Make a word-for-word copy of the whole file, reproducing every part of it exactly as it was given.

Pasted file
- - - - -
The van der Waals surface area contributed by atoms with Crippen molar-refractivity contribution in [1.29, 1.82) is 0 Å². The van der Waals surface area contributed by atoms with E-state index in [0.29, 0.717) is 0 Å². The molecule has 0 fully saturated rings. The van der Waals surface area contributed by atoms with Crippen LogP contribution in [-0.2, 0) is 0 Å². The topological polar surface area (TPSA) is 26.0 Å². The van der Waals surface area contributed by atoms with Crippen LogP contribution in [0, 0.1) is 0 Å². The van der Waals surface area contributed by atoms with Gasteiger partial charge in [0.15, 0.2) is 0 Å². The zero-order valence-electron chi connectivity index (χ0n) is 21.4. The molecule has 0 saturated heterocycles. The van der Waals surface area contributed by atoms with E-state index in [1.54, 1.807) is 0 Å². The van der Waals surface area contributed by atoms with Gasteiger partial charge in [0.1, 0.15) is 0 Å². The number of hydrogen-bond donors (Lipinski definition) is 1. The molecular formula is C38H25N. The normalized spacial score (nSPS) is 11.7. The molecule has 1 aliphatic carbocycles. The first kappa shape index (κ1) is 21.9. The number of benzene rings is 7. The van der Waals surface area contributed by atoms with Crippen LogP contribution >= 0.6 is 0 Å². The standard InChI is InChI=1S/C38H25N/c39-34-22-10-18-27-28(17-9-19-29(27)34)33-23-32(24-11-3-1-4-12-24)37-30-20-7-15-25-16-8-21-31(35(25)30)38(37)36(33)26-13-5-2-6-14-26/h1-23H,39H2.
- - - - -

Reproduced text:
The van der Waals surface area contributed by atoms with Crippen molar-refractivity contribution in [1.29, 1.82) is 0 Å². The van der Waals surface area contributed by atoms with E-state index in [0.29, 0.717) is 0 Å². The molecule has 0 fully saturated rings. The van der Waals surface area contributed by atoms with Crippen LogP contribution in [-0.2, 0) is 0 Å². The topological polar surface area (TPSA) is 26.0 Å². The van der Waals surface area contributed by atoms with Crippen LogP contribution in [0, 0.1) is 0 Å². The van der Waals surface area contributed by atoms with Gasteiger partial charge in [0.15, 0.2) is 0 Å². The zero-order valence-electron chi connectivity index (χ0n) is 21.4. The molecule has 0 saturated heterocycles. The van der Waals surface area contributed by atoms with E-state index in [1.54, 1.807) is 0 Å². The van der Waals surface area contributed by atoms with Gasteiger partial charge in [0.1, 0.15) is 0 Å². The number of hydrogen-bond donors (Lipinski definition) is 1. The molecular formula is C38H25N. The normalized spacial score (nSPS) is 11.7. The molecule has 1 aliphatic carbocycles. The first kappa shape index (κ1) is 21.9. The number of benzene rings is 7. The van der Waals surface area contributed by atoms with Crippen LogP contribution >= 0.6 is 0 Å². The standard InChI is InChI=1S/C38H25N/c39-34-22-10-18-27-28(17-9-19-29(27)34)33-23-32(24-11-3-1-4-12-24)37-30-20-7-15-25-16-8-21-31(35(25)30)38(37)36(33)26-13-5-2-6-14-26/h1-23H,39H2.